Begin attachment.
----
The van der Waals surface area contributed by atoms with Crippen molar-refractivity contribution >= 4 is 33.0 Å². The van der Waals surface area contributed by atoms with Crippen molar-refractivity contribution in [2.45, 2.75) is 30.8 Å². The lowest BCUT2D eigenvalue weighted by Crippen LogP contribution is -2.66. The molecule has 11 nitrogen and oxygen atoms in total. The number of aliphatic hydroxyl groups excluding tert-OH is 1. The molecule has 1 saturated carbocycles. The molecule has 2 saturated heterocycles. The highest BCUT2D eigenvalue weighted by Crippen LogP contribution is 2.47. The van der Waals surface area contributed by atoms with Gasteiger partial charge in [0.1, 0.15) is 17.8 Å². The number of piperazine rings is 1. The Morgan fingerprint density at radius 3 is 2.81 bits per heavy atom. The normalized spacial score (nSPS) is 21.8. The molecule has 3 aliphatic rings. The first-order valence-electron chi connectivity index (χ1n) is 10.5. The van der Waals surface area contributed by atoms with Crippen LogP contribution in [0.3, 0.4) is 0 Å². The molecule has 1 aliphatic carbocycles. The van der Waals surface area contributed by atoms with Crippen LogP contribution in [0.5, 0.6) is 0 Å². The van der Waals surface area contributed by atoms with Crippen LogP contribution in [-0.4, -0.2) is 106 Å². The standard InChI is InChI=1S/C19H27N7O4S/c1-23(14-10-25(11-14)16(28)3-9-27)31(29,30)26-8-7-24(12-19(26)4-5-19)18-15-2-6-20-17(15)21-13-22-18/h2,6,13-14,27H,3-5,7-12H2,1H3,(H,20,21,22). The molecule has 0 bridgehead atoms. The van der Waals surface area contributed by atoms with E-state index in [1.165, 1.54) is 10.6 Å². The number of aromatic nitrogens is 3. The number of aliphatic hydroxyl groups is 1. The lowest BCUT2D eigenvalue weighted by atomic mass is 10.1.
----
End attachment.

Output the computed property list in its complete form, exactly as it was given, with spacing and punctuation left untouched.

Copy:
The van der Waals surface area contributed by atoms with Crippen molar-refractivity contribution >= 4 is 33.0 Å². The van der Waals surface area contributed by atoms with Crippen molar-refractivity contribution in [2.45, 2.75) is 30.8 Å². The lowest BCUT2D eigenvalue weighted by Crippen LogP contribution is -2.66. The molecule has 11 nitrogen and oxygen atoms in total. The number of aliphatic hydroxyl groups excluding tert-OH is 1. The molecule has 1 saturated carbocycles. The molecule has 2 saturated heterocycles. The highest BCUT2D eigenvalue weighted by Crippen LogP contribution is 2.47. The van der Waals surface area contributed by atoms with Gasteiger partial charge in [0.1, 0.15) is 17.8 Å². The number of piperazine rings is 1. The Morgan fingerprint density at radius 3 is 2.81 bits per heavy atom. The normalized spacial score (nSPS) is 21.8. The molecule has 3 aliphatic rings. The first-order valence-electron chi connectivity index (χ1n) is 10.5. The van der Waals surface area contributed by atoms with Crippen LogP contribution in [0.3, 0.4) is 0 Å². The molecule has 1 aliphatic carbocycles. The van der Waals surface area contributed by atoms with Crippen LogP contribution in [0.5, 0.6) is 0 Å². The van der Waals surface area contributed by atoms with Crippen LogP contribution in [-0.4, -0.2) is 106 Å². The standard InChI is InChI=1S/C19H27N7O4S/c1-23(14-10-25(11-14)16(28)3-9-27)31(29,30)26-8-7-24(12-19(26)4-5-19)18-15-2-6-20-17(15)21-13-22-18/h2,6,13-14,27H,3-5,7-12H2,1H3,(H,20,21,22). The molecule has 0 bridgehead atoms. The van der Waals surface area contributed by atoms with E-state index in [1.165, 1.54) is 10.6 Å². The number of aromatic nitrogens is 3. The number of aliphatic hydroxyl groups is 1. The lowest BCUT2D eigenvalue weighted by atomic mass is 10.1.